The 1970 findings of the inquest into the death of anti-apartheid activist Imam Abdullah Haron were set aside in the Western Cape High Court on Monday.
The National Prosecuting Authority was requested to re-open the inquest into the death of Imam Haron in September 2021. It sought the approval of Justice Minister Ronald Lamola and, in March 2022, successfully secured permission to reopen the inquest. A presiding officer was appointed in May 2022, and proceedings under the Inquest Act began in November.
The re-opened inquest heard that Imam Haron was arrested on 28 May 1969. On 11 August 1969, he was transferred to Maitland Police Station where he was detained until his death on 27 September 1969. Police believed that he was instructed to recruit students who wanted to study abroad, and young Muslims who wanted to go to Mecca and arrange travel amenities and facilities for terrorist training in China.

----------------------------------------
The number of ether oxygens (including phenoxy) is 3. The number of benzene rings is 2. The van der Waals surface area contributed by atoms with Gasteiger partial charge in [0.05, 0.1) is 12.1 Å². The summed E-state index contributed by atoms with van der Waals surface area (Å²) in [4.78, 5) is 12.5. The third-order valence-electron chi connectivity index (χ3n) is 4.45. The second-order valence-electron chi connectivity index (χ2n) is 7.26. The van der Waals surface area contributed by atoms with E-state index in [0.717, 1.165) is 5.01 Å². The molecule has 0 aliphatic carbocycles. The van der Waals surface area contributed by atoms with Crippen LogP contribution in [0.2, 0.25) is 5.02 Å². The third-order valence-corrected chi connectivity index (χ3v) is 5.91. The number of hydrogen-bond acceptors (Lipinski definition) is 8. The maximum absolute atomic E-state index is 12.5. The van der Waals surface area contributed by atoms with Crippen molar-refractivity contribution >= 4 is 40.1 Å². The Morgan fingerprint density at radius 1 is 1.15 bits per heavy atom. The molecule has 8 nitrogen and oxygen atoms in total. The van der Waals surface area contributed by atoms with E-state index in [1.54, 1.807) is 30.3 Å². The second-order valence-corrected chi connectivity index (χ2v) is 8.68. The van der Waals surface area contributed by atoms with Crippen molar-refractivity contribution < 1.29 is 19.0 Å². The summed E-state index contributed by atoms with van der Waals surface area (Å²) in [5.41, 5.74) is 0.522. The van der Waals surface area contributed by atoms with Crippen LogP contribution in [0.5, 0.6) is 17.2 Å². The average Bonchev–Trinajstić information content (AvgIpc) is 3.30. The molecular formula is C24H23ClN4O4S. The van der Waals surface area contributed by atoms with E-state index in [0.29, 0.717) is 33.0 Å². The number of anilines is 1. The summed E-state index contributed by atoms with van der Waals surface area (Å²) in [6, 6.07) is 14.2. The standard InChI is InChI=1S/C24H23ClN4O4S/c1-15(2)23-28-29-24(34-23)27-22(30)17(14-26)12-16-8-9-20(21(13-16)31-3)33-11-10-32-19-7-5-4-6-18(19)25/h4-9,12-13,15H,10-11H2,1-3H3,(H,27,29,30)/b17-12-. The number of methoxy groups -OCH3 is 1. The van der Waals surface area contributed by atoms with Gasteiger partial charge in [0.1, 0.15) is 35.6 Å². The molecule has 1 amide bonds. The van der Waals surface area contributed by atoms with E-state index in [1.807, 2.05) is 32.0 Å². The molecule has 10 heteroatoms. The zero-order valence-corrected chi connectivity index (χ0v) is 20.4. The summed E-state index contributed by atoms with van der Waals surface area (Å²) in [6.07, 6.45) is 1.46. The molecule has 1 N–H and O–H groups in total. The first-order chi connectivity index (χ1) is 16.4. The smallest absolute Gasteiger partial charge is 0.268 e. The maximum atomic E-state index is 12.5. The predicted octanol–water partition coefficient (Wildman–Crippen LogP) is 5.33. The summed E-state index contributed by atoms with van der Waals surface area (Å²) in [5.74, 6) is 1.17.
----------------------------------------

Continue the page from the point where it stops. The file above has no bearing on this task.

Following his arrest, he spent 123 days in detention. This comprised of 75 nights at Caledon Square Police Station and 45 nights at Maitland Police Station. He spent four months in solitary confinement and was tortured most of the time while in detention.
Imam Haron cause of death
In the findings of the re-opened inquest, the court found that the death of Imam Abdullah Haron was caused by the cumulative effect of injuries under torture. In particular a combination of severe systematic psychological stresses. During his detention, he also complained of chest pain, stomach pains, broken ribs, and bruises on his body.
The court now holds the then Security Branch of SAP members responsible for the acts and omissions leading directly to his death. During the initial inquest in 1970, the interrogators claimed that he fell off the stairs at the Caledon Police Station. They denied being responsible for his fall and claimed he fell on his back bruising his buttocks.
Senior State Pathologist, Dr Theodor Gottfried Schwar, conducted a postmortem examination in 1969. He concluded the cause of death was myocardial ischemia. This is the decreased blood flow to the heart muscle due to narrowing coronary absorption. These findings have now officially been rejected.